Porous aerogels prepared by crosslinking of cellulose with 1,4-butanediol diglycidyl ether in NaOH/urea solution

He Liu*a, Aiting Wangb, Xu Xuc, Mengmeng Wangb, Shibin Shang*a, Shiwei Liu*b and Jie Songd
aInstitute of Chemical Industry of Forestry Products, Chinese Academy of Forestry, Key Laboratory of Biomass Energy and Material, National Engineering Laboratory for Biomass Chemical Utilization, Key and Laboratory on Forest Chemical Engineering, State Forestry Administration, Nanjing 210042, Jiangsu Province, China. E-mail: liuheicifp@hotmail.com; shangsb@hotmail.com; Fax: +86-25-85482499; Tel: +86-25-85482452
bCollege of Chemical Engineering, Qingdao University of Science and Technology, Qingdao 266042, Shandong Province, China. E-mail: liushiweiqust@126.com
cInstitute of Chemical Engineering, Nanjing Forestry University, Nanjing 210037, Jiangsu Province, China
dDepartment of Chemistry and Biochemistry, University of Michigan-Flint, Flint, Michigan 48502, USA

Received 22nd March 2016 , Accepted 21st April 2016

First published on 25th April 2016

Cellulose aerogels based on crosslinking of cellulose with 1,4-butanediol diglycidyl ether (BDE) were homogeneously synthesized in NaOH/urea aqueous solution followed by freeze-drying. In the NaOH/urea aqueous solution, cellulose existed in a sodium alkoxide form that could react with the epoxide groups of BDE. The rheological behavior of the cellulose/NaOH/urea aqueous solution showed that the crosslinking reaction occurred immediately once the BDE was added to the cellulose/NaOH/urea aqueous solution at room temperature. The X-ray diffraction (XRD) characterization identified a transition from the crystalline structure of cellulose to an amorphous state of cellulose aerogels with increasing amount of BDE. Elemental analysis revealed the variation in carbon and oxygen elemental percentages in cellulose aerogels caused by the reaction between cellulose and BDE. The porous network of aerogels was observed by scanning electron microscopy (SEM) and the pore size of the aerogels increased as a function of BDE. The water adsorbent ability of aerogels was up to 41 g g−1—even after 30 squeezing–adsorption cycles, the water adsorbent ability was still 37 g g−1.


Renewable resources have attracted much attention because of the great importance they have in sustainable development and environmental protection. Cellulose is a nearly inexhaustible raw polymeric material with fascinating structures and properties. It is environmentally friendly and biocompatible.1 Cellulose products2–4 have been successfully synthesized with extensive applications because of their low cost and environmental friendliness.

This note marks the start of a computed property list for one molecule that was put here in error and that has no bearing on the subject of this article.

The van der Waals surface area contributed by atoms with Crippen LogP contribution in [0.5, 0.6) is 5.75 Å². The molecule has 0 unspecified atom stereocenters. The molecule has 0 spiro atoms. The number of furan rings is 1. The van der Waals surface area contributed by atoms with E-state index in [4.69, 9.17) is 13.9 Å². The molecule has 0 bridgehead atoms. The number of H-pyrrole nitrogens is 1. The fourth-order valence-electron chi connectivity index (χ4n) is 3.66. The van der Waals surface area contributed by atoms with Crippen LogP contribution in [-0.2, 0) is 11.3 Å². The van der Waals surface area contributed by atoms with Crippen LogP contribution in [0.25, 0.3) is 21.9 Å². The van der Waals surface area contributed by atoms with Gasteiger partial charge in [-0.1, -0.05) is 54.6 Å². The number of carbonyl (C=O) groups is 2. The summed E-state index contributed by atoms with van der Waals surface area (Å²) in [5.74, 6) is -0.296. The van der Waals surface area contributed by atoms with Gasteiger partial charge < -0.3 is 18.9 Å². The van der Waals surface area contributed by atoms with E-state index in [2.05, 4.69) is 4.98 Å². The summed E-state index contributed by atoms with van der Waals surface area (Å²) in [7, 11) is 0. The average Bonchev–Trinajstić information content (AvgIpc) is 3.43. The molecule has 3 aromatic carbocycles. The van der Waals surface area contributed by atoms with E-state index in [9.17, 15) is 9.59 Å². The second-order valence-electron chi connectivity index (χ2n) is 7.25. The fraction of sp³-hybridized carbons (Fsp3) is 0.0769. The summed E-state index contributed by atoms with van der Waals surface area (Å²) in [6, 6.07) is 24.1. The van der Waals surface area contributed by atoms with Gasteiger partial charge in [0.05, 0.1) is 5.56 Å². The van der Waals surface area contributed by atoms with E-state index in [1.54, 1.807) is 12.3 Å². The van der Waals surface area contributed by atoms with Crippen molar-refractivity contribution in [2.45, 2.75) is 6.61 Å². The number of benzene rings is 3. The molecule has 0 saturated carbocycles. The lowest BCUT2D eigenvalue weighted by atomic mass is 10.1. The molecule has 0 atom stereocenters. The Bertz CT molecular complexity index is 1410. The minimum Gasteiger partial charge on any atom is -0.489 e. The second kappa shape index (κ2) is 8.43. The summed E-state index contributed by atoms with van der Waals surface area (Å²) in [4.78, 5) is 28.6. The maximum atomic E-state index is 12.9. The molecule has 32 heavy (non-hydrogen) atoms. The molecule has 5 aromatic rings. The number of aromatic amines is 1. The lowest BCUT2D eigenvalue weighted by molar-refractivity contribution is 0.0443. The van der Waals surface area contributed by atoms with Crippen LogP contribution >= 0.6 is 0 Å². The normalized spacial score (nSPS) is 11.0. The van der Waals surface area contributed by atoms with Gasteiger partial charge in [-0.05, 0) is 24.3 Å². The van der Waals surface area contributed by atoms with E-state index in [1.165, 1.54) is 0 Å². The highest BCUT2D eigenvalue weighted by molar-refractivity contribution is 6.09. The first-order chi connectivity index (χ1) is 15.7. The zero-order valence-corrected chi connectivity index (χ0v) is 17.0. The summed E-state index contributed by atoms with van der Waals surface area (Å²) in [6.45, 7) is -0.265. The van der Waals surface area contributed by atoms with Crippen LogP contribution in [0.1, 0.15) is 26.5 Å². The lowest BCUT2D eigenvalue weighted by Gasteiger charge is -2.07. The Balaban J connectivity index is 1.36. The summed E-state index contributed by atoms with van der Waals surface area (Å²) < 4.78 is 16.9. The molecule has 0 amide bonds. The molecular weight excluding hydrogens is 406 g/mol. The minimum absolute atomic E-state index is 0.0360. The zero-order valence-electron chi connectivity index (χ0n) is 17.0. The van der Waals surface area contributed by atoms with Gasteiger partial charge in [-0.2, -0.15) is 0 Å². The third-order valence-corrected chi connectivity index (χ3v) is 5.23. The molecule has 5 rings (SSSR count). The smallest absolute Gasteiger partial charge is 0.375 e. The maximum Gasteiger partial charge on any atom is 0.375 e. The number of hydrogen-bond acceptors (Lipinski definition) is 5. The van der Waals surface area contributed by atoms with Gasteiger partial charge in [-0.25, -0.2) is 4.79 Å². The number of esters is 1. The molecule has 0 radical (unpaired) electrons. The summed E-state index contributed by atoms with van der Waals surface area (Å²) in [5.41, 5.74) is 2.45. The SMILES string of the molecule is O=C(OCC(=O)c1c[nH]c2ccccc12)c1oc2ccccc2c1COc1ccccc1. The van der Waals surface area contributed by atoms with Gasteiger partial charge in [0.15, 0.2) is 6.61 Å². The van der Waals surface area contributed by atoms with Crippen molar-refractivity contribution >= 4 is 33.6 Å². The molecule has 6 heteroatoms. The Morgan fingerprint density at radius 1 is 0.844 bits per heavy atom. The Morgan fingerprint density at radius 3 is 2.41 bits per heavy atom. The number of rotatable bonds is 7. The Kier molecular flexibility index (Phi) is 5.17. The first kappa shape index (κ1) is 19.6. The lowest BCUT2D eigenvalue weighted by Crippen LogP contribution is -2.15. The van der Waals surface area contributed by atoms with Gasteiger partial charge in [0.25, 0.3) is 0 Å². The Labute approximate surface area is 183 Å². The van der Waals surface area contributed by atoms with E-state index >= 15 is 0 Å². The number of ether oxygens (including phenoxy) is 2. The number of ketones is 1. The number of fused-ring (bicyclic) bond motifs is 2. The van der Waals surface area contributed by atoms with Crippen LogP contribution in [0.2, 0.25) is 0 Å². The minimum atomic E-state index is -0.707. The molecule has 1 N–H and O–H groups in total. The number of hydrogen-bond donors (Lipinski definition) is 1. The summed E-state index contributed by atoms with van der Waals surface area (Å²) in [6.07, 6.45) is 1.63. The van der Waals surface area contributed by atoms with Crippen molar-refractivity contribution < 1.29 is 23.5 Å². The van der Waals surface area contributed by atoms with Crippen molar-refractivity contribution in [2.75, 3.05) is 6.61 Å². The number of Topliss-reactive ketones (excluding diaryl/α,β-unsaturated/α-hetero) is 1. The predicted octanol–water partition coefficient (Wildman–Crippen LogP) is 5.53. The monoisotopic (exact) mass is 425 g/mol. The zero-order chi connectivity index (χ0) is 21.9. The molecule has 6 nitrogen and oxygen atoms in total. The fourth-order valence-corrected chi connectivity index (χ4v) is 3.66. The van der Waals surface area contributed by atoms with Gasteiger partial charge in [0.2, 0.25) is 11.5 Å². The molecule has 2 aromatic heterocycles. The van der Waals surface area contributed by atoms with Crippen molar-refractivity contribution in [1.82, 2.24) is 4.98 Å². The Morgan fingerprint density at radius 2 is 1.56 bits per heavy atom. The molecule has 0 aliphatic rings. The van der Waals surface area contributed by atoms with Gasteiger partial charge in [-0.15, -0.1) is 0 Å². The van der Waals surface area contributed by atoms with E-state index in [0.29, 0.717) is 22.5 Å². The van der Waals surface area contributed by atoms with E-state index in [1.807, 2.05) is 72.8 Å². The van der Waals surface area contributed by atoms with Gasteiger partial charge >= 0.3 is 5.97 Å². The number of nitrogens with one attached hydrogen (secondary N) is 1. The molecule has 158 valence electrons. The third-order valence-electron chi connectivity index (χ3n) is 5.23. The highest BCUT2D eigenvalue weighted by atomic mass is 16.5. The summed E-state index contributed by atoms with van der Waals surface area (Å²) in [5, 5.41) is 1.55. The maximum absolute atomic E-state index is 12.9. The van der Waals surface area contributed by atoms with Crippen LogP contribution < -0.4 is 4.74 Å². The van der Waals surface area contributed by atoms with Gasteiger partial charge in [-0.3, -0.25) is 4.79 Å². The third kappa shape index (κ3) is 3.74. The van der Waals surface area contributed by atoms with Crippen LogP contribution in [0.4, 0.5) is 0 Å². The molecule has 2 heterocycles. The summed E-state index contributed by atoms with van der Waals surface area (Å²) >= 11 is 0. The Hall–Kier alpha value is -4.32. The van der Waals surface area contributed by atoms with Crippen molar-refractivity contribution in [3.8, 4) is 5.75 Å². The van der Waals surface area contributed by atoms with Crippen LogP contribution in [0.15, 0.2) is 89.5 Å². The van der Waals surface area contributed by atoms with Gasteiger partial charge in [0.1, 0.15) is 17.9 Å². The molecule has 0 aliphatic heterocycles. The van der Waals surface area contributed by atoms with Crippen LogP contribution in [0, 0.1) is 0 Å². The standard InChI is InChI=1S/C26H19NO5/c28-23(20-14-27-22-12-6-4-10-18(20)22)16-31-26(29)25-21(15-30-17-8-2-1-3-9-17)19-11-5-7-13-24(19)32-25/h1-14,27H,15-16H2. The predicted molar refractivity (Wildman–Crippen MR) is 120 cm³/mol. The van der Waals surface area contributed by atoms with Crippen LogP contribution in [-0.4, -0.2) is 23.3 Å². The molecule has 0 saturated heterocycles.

In particular, cellulose aerogels have a promising future for low density and biocompatibility.5 They have received special interest as drug delivery vehicles,6 cell culture growth template,7 superabsorbent polymers,8 etc. Cellulose aerogels are generally prepared from regenerated cellulose via a freeze-drying process or a supercritical carbon dioxide process.9,10 Using these methods, the new ultralight and highly porous cellulose materials have been prepared in recent years. Cellulose aerogels were prepared by regenerated and dried processes from cellulose/NaOH/urea aqueous solution and the density ranged from 0.06 to 0.3 g cm−3.11 Cellulose microfibril foams with controllable channels were fabricated. This increased the concentration of microfibrils, which led to an enlargement in the compressive stress.12 However, all of these cellulose aerogels are based on hydrogen bonds and van der Waals interactions.13 In aqueous systems, the cellulose chain molecules are gradually surrounded by water, which destroys the interaction of hydrogen bonds between the cellulose chains and partly obstructs the generation of the driving force to create the tight aggregates.14 Therefore, immersing the cellulose aerogels in water destroys hydrogen bonds and van der Waals interactions between cellulose. This results in a collapse of the structure and limits the application of cellulose aerogels.

Chemical crosslinking is an alternative way to improve the mechanical property of cellulose aerogels and overcome these problems. Reusable cellulose aerogels with shape recovery properties and adsorbent features were prepared by crosslinking nano-fibril cellulose. These cellulose aerogels were particularly attractive for numerous potential applications.8,15,16 Crosslinking of nano-cellulose is one route to prepare cellulose aerogels, but the process of cellulose fiber to nano-size requires much energy, time and money. Chemical crosslinking of cellulose in its solution through a homogeneous reaction is an alternative way to prepare cellulose aerogels. However, cellulose is insoluble in water and most organic solvents due to its strong intermolecular hydrogen bonds, high crystallinity and chain rigidity.17

Only a few solvents are currently suitable for derivatization to increase the accessibility of cellulose. The N,N-dimethylacetamide (DMA)/LiCl,18 N-ethylmorpholine-N-oxide (NMMO)19 and ionic liquids (ILs)20 are the most common. Various cellulose derivatives have been successfully synthesized through homogenous methods in these solvents.21 Nevertheless, these solvents have several problems including decomposition, high viscosity and side reactions during cellulose dissolution.22 Faced with these problems, a non-toxic and non-polluting solvent system for cellulose—the NaOH/urea aqueous solution—was developed.23,24